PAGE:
Tosa Mitsunobu and the Small Scroll in Medieval Japan is the first book-length study to focus on short-story small scrolls (ko-e), one of the most complex but visually appealing forms of early Japanese painting. Small picture scrolls emerged in Japan during the fourteenth century and were unusual in constituting approximately half the height of the narrative handscrolls that had been produced and appreciated in Japan for centuries. Melissa McCormick's history of the small scroll tells the story of its emergence and highlights its unique pictorial qualities and production contexts in ways that illuminate the larger history of Japanese narrative painting. Small scrolls illustrated short stories of personal transformation, a new literary form suffused with an awareness of the Buddhist notion of the illusory nature of worldly desires. The most accomplished examples of the genre resulted from the collaboration of the imperial court painter Tosa Mitsunobu (active ca. 1469-1522) and the erudite Kyoto aristocrat Sanjonishi Sanetaka (1455-1537). McCormick unveils the cultural milieu and the politics of patronage through diaries, letters, and archival materials, exposing the many layers of allusion that were embedded in these scrolls, while offering close readings that articulate the artistic language developed to an extreme level of refinement. In doing so, McCormick also offers the first sustained examination in English of Tosa Mitsunobu's extensive and underappreciated body of artistic achievements.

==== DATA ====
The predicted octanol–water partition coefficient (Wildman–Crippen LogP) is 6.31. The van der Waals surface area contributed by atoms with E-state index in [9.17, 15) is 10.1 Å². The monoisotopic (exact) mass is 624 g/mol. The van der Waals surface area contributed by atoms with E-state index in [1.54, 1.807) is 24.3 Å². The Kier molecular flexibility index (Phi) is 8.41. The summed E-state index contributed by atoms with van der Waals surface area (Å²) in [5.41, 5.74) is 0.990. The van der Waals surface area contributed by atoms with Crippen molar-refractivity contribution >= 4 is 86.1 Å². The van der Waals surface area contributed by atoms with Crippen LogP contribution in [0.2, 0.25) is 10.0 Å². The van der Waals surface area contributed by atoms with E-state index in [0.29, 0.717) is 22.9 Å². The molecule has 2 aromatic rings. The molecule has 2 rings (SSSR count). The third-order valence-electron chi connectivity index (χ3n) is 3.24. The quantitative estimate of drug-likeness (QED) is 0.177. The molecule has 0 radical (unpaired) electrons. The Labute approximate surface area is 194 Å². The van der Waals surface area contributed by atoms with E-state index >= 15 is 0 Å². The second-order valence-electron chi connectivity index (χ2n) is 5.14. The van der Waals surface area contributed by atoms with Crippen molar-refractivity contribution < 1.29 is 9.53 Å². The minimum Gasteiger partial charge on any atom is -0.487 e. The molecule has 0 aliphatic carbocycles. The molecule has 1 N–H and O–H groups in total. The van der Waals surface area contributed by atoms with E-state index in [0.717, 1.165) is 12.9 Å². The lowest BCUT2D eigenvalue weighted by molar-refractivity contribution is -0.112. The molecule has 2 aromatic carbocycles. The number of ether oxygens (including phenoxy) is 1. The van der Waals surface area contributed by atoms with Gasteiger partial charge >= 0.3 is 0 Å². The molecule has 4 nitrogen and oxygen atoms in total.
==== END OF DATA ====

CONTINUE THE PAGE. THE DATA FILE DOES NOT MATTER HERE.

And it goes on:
Tosa Mitsunobu and the Small Scroll in Medieval Japan
$121.45 Regular Price
PublisherUniversity of Washington Press